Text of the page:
Former President Bill Clinton’s surprise appearance as a celebrity umpire at the annual Artists and Writers softball game in East Hampton almost played a decisive role in the game’s outcome.

The Artists snapped a three-game losing streak and defeated the Writers 10-8 in a seesaw battle during the annual charity softball game at historic Herrick Park.

During the top of the first, the Artists were rallying and had already scored two runs when Clinton at first appeared to signal that Zak Meers had stretched his triple into an inside-the-park home run.

But Writers catcher Walter Isaacson successfully argued that his dramatic sweep tag caught the runner on the back of his foot— prompting Clinton to reverse his call.

Later, Clinton told Isaacson that it was the second time he had weighed in with an opinion on Isaacson, and both times, Clinton said, he had ruled in favor of Isaacson. The first time? Clinton said he was on the advisory board for the Rhodes scholars from the Deep South when young Walter from New Orleans was applying — and he’d upvoted the application.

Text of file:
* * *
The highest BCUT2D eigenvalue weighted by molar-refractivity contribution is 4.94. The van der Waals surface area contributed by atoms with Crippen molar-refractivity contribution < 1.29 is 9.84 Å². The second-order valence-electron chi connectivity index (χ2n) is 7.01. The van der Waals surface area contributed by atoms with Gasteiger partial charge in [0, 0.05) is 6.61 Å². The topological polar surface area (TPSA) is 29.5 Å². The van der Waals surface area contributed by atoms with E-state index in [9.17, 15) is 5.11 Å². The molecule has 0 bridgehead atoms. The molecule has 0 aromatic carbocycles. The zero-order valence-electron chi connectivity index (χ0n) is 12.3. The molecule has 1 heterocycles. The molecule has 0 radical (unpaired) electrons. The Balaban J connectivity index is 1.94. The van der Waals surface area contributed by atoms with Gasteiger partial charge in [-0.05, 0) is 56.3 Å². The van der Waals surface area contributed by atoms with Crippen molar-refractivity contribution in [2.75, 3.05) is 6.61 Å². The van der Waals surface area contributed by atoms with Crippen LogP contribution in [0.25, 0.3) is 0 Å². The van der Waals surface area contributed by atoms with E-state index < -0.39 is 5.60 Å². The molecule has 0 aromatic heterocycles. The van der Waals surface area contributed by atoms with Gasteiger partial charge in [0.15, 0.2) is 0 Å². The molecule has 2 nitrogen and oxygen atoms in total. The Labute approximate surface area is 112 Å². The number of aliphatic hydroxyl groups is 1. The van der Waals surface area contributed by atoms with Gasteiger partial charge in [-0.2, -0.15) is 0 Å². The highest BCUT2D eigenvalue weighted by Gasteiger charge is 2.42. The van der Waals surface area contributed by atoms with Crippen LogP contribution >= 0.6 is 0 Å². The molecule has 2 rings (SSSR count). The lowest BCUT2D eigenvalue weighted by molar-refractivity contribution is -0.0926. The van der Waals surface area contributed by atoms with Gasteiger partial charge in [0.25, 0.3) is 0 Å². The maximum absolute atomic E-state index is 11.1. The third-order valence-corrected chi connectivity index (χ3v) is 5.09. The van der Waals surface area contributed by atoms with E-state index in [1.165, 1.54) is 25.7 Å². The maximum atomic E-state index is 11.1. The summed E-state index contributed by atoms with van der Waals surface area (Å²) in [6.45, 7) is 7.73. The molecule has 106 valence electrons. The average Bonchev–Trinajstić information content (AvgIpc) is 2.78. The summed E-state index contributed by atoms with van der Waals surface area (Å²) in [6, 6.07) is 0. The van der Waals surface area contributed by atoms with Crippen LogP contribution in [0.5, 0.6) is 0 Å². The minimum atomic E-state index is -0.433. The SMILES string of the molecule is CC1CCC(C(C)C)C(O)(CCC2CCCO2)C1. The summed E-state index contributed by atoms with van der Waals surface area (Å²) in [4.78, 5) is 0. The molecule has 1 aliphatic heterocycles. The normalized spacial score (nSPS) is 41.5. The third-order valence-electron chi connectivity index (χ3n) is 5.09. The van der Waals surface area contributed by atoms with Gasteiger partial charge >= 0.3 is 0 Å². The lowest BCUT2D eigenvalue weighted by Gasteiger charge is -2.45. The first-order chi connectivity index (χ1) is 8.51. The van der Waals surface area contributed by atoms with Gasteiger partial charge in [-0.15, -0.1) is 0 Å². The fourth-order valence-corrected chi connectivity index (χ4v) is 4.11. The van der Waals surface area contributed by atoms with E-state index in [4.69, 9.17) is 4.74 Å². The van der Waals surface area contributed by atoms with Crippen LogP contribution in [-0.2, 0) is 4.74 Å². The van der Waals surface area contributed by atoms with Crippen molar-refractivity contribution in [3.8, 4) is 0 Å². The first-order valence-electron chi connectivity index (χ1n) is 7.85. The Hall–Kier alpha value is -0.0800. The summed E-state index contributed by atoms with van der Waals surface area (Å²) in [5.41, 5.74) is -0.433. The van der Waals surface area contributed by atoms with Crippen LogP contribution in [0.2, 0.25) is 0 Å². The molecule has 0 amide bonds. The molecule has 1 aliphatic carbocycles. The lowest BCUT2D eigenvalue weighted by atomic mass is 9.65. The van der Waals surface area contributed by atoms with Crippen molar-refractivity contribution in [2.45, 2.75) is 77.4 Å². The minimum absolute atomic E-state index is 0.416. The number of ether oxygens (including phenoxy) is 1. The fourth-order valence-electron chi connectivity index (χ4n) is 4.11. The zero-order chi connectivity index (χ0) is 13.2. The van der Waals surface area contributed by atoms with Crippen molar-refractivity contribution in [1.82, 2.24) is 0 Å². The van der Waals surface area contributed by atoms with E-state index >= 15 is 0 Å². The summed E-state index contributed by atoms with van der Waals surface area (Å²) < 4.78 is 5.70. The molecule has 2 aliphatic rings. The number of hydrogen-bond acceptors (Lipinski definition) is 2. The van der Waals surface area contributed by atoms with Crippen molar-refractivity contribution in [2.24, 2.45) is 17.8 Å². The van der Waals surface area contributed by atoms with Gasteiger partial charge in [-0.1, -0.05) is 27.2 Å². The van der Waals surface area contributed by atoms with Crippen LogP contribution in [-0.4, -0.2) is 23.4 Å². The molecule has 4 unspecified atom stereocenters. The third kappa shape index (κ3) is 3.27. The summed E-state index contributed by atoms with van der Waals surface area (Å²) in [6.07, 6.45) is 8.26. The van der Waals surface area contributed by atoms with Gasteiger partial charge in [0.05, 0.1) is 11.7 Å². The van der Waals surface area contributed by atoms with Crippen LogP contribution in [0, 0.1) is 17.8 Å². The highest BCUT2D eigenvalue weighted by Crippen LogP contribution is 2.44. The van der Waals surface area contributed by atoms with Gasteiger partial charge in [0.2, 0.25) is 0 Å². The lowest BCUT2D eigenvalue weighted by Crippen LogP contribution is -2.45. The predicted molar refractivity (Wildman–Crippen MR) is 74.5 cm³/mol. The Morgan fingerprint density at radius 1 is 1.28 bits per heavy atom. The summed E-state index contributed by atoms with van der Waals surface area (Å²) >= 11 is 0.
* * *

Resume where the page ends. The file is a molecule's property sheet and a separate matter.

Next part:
Benito Vila, pitcher for the Writers, said he thought Clinton was a “hitters’ umpire” because Vila walked one and Artists starting pitcher Walter Bernard issued two base-on-balls in the bottom of the first inning.

The game went back and forth until it was tied at the top of the seventh when CBS news anchor Chris Wragge led off for the Artists and walloped a prodigious home run to take the lead. They added three more in the eighth to extend the lead.

It turned out they needed every bit. The Writers mounted a ninth-inning comeback fueled by a two-run home run blast by “Toy Story” screenwriter Alec Sokolow, but it fell short with the tying run at the plate. Wragge was named MVP. “It was a great game — it wasn’t decided until the final out,” said Writers co-captain Ken Auletta at the after-game party at East Hampton hot spot Dopo la Spiaggia.

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